RenewEconomy asked what was meant by “sufficient water reserves” and then why, having discharged and emptied some of the top reservoir, did Wivenhoe not pump on the Thursday when prices again plunged towards the price floor (see graph above).

In fact, Wivenhoe did not pump again until Saturday, when prices were in positive territory, albeit low. It pumped again on Sunday as prices fell into negative territory again.

“By sufficient water supplies, we mean that we had ample water in the split yard creek reservoir,” a spokesperson for CS Energy said by email.  “We pumped on the 1st, 7th and 8th, which included periods of low prices, and we generated on the 4th.

“It is important to remember that CS Energy manages all of its assets on a portfolio basis. That means we run Wivenhoe Power Station in the NEM as part of our portfolio of trading assets and the company’s broader commercial considerations.”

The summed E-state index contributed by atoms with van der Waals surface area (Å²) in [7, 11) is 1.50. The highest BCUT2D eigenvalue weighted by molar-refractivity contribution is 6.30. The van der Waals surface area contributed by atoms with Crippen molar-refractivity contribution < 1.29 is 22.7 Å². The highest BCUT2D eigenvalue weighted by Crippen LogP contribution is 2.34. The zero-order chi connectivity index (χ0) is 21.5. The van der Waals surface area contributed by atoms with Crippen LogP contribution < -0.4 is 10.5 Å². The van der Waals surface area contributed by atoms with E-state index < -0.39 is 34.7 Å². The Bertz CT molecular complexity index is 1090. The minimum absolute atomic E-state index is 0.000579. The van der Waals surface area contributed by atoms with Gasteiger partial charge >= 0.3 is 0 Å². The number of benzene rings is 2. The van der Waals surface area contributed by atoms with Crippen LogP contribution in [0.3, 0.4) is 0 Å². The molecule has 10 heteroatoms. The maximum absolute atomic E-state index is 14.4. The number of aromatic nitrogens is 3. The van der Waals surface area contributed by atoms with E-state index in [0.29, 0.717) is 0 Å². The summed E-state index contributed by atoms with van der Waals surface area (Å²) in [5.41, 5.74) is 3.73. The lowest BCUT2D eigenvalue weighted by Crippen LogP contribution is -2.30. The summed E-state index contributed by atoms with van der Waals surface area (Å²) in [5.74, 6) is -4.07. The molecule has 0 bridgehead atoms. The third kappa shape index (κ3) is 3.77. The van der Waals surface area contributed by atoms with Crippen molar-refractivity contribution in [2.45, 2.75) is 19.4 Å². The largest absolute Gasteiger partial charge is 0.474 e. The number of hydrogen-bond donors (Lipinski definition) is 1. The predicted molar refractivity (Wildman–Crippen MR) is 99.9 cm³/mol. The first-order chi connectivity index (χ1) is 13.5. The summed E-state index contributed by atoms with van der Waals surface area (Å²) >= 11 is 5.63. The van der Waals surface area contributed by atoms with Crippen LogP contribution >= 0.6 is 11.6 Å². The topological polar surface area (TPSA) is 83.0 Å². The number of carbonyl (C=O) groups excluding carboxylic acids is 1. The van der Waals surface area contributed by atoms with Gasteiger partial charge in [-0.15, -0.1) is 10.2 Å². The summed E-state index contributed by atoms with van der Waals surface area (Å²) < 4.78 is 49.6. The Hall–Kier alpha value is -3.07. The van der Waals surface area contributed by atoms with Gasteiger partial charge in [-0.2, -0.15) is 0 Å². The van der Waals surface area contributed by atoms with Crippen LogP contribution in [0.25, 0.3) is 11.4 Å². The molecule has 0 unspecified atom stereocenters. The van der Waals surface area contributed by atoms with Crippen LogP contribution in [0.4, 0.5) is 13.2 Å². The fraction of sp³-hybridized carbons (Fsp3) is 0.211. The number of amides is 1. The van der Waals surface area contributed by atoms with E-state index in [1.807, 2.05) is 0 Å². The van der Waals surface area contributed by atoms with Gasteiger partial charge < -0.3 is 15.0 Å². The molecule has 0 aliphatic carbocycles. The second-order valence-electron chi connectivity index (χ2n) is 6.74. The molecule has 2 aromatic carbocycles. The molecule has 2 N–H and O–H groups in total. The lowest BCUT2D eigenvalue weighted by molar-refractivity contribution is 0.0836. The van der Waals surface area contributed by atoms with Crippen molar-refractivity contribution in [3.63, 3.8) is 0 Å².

The latter is an important point. Portfolio trading, and the complexity of contracts and hedges means that not everything is as it seems. And Allan O’Neil at WattClarity, published an interesting article last week about why increasing output from coal generators as the price plunged towards the floor may have actually enhanced profits.

But here’s the thing. Ever since rooftop solar started to loom as a threat and as a new competitor at the start of the decade, the Queensland government owned generators have been complaining about the impact rooftop solar would have on their assets and their profits.

Of particular concern is the emergence of the so-called “duck curve” that hollows out daytime demand and requires other generators to ramp down and then up more quickly than the coal generators might want to, or are capable of.